What fascinated students the most was the amount of information that the archaeologists could extract just by studying the implements, tools, and human remains. According to the presenter and the information package, the adult was a man between 35-46 years of age at death, and about 5'1" to 5'2" in height. He lived in the area of what is now Arctic Bay about 400 years ago. The bones revealed that the man "engaged in repetitive movements", such as kayaking & hunting, and suffered injuries to the head, neck, spine, and ribs. The injuries were most likely caused by whiplash and blunt force trauma while kayaking through rapids or from "a direct strike by a whale or large wave."
The students were really interested in the topic and excited to learn that one of their ancestors would be featured in one of Canada's most prominent museums. They asked a lot of questions during the presentation.
|RCMP Recruitment Presentation|
The Royal Canadian Mounted Police (RCMP) held a recruitment presentation for high school students on November 27th. The presentation was held in the high school science classroom and was done by an officer from Iqaluit. The officer explained the purpose & role of the RCMP, what jobs are available, how to apply, and what cadet training is like at the RCMP Academy, Depot Division. The training academy is located in Regina, Saskatchewan.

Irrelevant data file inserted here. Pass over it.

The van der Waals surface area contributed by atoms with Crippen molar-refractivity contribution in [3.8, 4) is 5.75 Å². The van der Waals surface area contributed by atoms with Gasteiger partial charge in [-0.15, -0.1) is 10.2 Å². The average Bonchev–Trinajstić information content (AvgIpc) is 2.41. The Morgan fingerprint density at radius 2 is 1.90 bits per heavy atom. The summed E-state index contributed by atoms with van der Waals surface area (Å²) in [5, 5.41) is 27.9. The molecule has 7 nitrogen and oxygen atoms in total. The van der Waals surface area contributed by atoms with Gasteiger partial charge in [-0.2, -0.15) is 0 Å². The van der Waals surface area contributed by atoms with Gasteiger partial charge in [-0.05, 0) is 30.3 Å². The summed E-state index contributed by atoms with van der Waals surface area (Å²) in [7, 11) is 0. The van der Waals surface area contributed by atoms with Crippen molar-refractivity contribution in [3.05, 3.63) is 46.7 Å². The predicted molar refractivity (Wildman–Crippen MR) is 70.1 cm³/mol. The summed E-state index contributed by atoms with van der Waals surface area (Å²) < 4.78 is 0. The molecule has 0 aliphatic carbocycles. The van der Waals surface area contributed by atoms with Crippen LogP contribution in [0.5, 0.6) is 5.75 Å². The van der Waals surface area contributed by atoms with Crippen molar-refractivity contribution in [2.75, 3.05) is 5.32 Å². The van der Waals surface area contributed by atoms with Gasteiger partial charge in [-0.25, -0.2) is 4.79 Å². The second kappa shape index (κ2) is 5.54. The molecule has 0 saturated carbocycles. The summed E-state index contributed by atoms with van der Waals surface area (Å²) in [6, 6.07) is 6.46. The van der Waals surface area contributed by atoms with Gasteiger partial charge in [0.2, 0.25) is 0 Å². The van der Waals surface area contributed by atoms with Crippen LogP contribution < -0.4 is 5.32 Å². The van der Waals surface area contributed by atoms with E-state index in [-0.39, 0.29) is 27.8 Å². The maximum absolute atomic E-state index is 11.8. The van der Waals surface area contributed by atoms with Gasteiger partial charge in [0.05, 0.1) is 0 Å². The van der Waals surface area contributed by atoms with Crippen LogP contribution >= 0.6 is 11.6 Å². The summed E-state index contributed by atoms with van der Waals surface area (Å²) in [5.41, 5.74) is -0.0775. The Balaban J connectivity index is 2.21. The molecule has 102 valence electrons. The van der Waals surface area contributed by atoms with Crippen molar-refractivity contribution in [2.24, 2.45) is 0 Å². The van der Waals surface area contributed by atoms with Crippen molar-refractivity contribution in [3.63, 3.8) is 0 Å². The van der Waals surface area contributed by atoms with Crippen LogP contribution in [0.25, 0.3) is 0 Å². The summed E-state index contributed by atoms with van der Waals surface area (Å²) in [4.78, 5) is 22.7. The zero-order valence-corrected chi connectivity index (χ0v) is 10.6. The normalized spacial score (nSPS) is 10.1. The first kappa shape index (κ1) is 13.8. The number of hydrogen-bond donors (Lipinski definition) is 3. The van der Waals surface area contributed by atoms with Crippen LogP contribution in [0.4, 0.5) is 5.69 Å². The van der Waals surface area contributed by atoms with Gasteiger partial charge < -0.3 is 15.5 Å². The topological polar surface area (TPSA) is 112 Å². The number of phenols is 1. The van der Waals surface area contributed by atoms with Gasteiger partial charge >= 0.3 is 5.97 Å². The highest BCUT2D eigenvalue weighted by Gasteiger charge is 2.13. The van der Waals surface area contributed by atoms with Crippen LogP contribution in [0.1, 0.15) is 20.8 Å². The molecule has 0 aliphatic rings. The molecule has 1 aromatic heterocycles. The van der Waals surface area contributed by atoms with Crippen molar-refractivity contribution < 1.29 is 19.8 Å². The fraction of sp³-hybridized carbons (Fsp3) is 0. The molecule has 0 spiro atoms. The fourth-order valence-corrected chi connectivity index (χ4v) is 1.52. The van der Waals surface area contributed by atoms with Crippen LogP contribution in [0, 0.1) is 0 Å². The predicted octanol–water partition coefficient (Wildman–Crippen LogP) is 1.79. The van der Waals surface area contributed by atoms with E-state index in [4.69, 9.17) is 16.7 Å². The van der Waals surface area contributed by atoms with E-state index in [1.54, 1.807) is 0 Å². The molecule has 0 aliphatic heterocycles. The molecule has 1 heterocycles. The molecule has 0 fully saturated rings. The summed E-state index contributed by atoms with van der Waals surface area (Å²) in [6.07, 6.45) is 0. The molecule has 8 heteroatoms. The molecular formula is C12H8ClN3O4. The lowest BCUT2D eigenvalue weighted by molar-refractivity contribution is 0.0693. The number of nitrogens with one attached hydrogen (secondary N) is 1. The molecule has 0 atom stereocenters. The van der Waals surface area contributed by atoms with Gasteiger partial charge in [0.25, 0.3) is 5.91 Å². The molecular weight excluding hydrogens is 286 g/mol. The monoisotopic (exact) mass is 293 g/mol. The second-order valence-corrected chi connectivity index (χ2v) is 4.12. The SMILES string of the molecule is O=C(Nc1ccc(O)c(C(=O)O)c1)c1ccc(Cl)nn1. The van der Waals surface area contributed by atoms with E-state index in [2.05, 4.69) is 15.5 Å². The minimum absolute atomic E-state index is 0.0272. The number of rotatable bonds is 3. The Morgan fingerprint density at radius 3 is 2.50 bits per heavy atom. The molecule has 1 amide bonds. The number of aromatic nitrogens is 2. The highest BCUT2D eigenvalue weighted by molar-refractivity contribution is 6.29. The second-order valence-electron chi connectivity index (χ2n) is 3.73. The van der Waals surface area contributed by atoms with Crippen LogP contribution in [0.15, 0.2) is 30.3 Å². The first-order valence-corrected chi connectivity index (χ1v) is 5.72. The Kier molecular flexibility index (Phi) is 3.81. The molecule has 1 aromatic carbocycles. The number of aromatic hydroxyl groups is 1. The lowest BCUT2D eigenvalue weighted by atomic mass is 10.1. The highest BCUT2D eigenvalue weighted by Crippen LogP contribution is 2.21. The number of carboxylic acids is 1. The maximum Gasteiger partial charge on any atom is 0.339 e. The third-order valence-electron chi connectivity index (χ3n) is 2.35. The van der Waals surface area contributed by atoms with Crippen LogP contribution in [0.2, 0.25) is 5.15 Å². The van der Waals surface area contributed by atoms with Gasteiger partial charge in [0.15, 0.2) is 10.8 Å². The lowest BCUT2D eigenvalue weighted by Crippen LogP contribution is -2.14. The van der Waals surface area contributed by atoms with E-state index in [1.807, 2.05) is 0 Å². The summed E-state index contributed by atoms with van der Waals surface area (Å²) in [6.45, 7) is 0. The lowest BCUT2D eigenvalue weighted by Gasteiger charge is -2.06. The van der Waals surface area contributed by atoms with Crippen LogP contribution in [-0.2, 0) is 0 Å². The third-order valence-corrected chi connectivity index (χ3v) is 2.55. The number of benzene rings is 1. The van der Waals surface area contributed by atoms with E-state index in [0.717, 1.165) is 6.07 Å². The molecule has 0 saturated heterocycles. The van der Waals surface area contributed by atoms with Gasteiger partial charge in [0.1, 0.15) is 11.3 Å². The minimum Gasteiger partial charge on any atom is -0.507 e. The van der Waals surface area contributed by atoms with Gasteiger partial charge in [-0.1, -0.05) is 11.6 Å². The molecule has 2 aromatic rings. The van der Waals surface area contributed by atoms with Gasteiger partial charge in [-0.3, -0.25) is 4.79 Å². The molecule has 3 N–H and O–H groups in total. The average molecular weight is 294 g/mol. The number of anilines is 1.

He also showed several recruitment videos that were made for an Inuit audience. The RCMP is trying to attract more Inuit recruits to take on a more active role in policing northern communities. This would foster better relations with the Inuit public and bridge language barriers. One of the main challenges of the RCMP is employing officers who are bilingual in English & Inuktitut. Unilingual Inuit are reluctant to report criminal behaviour because they cannot communicate in English. The recruiter said there is a five year plan to add an additional officer and a bilingual secretary to the RCMP detachment in Arctic Bay. (Currently, the community is policed by two officers).
I'm pretty sure several students were interested in applying after the presentation was finished. They just have to finish high school, be 19 years old, be proficient in English, and meet physical, medical, & psychological standards.
Two teachers participated in this year's Movember event by not shaving their facial hair for the month of November. Movember is an annual event "involving the growing of moustaches ... to raise awareness of various cancers, such as prostate cancer." The word Movember is a portmanteau of the words moustache & November. The event originated in 1999, in Adelaide, Australia. The two teachers were John & Jean-Francois (JF). John teaches Grades 7 & 8, and JF teaches high school math & science.
I have been asked several times in the past to participate in the Movember movement but I always politely decline. I don't like facial hair. I prefer to donate money.
The last day of Movember happened to be on a Monday. I photographed John & JF after school before they went home & shaved off their moustaches.